I have to admit something that will likely reap some funny looks. Jody and I are told by just about everyone who comes out here that our job is incredible. We run a boat that is going around the world seeking remote and special places to kiteboard and explore that most people will never see. OK, put that way I too think it sounds pretty grand. Hell, it’s why we put the expedition together in the first place. But until this trip with Best Jody and I were both seeing a pretty small light at the end of a very long tunnel. No days off, no income, lots of debt, rarely doing any of the things our owners and guests got to do in abundance. Maintenance, cleaning, chores, always racing to be ready for the next group and never really catching up have been adding to up to very long days and very little peace. Yes, we’ve got a great office, but you start to lose perspective. You know you’re in trouble when turquoise water and gorgeous sunsets are glossed over like yesterday’s paper.
We’ve got the Best crew for 15 days in Los Roques, which they’ve split into 3 trips of 5 days each. The first go brings us Gavin Butler, Best’s photographer, Alvaro Onieva, currently 3rd in the world on the PKRA, Rou Chater from Ikitesurf magazine, and the two lucky winners of Best’s retail challenge to win a free trip on The Best Odyssey, Harm Wattel and Martin Kooger from Xwatersports in Holland.
We’d gotten a couple nice evening sessions in Tortuga and were planning our early morning departure for Los Roques when we got “wind” of Hurricane Dean. My forecast had light wind and little swell on the horizon, but upon further investigation we found the beast bearing down on Martinique, forecasted to sweep 180 miles north of Los Roques in two days. I felt that was a little too close for comfort, so we decided to spend another day in Tortuga.
We had an interestingly painful week in port prepping for #9, the trip we are now on. I had two large shipments to navigate through customs and in some ways was unsuccessful with both. The first were 8 solar panels which had been shipped to Miami two months ago and then brought down to Margarita by boat. I’d done this to avoid the hefty import taxes Venezuela places on “luxury items”. The second was our paragliding tow winch, which was coming from Slovenia via Air France freight, to arrive in Caracas.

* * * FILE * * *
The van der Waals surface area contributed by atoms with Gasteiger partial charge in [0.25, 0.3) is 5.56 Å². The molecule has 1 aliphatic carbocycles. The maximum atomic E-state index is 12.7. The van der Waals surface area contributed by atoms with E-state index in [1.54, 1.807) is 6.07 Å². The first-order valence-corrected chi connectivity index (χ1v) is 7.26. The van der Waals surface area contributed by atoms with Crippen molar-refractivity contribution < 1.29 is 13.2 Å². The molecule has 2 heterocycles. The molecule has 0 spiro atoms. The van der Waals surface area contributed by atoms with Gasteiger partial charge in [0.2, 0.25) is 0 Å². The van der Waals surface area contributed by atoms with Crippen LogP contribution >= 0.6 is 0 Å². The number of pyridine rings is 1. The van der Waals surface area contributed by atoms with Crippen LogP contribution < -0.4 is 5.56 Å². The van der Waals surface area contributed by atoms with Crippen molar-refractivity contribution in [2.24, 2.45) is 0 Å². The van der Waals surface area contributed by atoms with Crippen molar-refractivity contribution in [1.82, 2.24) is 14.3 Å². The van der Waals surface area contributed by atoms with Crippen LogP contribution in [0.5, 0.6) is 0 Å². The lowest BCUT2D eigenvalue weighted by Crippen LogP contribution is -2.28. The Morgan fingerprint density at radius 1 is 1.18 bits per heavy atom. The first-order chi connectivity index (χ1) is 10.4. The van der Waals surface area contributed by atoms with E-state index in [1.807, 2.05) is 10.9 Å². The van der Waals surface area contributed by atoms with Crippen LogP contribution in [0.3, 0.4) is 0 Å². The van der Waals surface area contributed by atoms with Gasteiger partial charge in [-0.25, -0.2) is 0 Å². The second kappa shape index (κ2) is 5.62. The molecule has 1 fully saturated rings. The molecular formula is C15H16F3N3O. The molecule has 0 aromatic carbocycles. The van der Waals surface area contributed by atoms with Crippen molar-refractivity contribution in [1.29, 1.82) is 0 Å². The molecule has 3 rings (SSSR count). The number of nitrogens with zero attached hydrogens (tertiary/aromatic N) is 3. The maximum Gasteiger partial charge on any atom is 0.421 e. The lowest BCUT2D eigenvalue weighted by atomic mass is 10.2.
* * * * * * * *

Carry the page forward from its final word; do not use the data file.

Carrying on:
This trip ranks as highly or better than any I’ve done in the past 8 years. With lighter winds than expected and hoped for it proves that the group dynamic is the most important thing on any expedition and these guys rank among the best. Of course, the mood was helped with 12 out of 14 days of kiting, most of them either at sunset or under the full moon with a strong sea breeze blowing late in the day.
My return to Discovery was not exactly welcoming, nor even pleasant. A long flight from Seattle to Caracas, a sleepness night in a ratty hotel near the airport and then an early flight to Puerto La Cruz burdened with three massive bags and boxes stuffed with gear, parts and galley equipment only to be met with a frantic Nico. The water pump to the freezer had quit the night before and we were losing all our frozen goods. I dumped all the gear, hooked up the cooling water intake to the shore water and ran to the chandlery to purchase a new pump (and spare). The next 5 days would be of much the same. Replace the impellar for the generator after overheating, two of the 4 electric heads were down and needed replacement,…not a fun week in the blazing heat.
The crew of The Best Odyssey has been on a short hiatus the last couple of weeks, but we’ve been far from docile. After the last trip ended in Grenada Jody, Nico and I sailed down to Trinidad to pick up a couple new sails, then headed east over the top of Venezuela to Puerto La Cruz to prepare her for our absence. A number of large projects will be completed before our next trip July 21st, including a tow winch for the dinghy for paragliding a few thousand feet over sea level, a large solar panel array to minimize generator run time, a new freezer to keep the beers cold…
In some ways we’re back where it all started. At least this is where it all started on trip number 1 back in February. I can’t believe 6 months have passed. 6 trips, 6 thousand miles (if you include the passage from Italy to Trinidad), 32 kite spots, 15 countries, plenty of memories and smiles. It hasn’t been without its disappointments and hardships of course, but that’s what an expedition is all about. We said goodbye today to Ethan, Rogier, Jason and Bruce and tomorrow we set sail right away again for Trinidad to pick up a couple sails, some frozen goods, then hightail it for Puerto La Cruz in Northern Venezuela to get a short break and get Discovery ready for the rest of the season.
This trip by location is just about a dead repeat of trip number one. A 15 day Epic from St Lucia down to Prickly Bay, Grenada. From there we’ll sail a few hundred miles to Puerto La Cruz, Venezuela to take some much needed time off as well as complete a few major projects on Discovery, including a topside freezer, large solar array for some greener charging, which will double as a surfboard rack, possibly a new tender and outboard…it’s a long list.
Antigua Fort This time of year is an unknown when it comes to the wind. Which means hit or miss. We keep getting rather marginal forecasts but somehow get lucky. From Antigua we sailed out of Falmouth Harbour, launched Bruce off the back of Discovery, (something we’re getting quite adept at) and sailed 6 miles…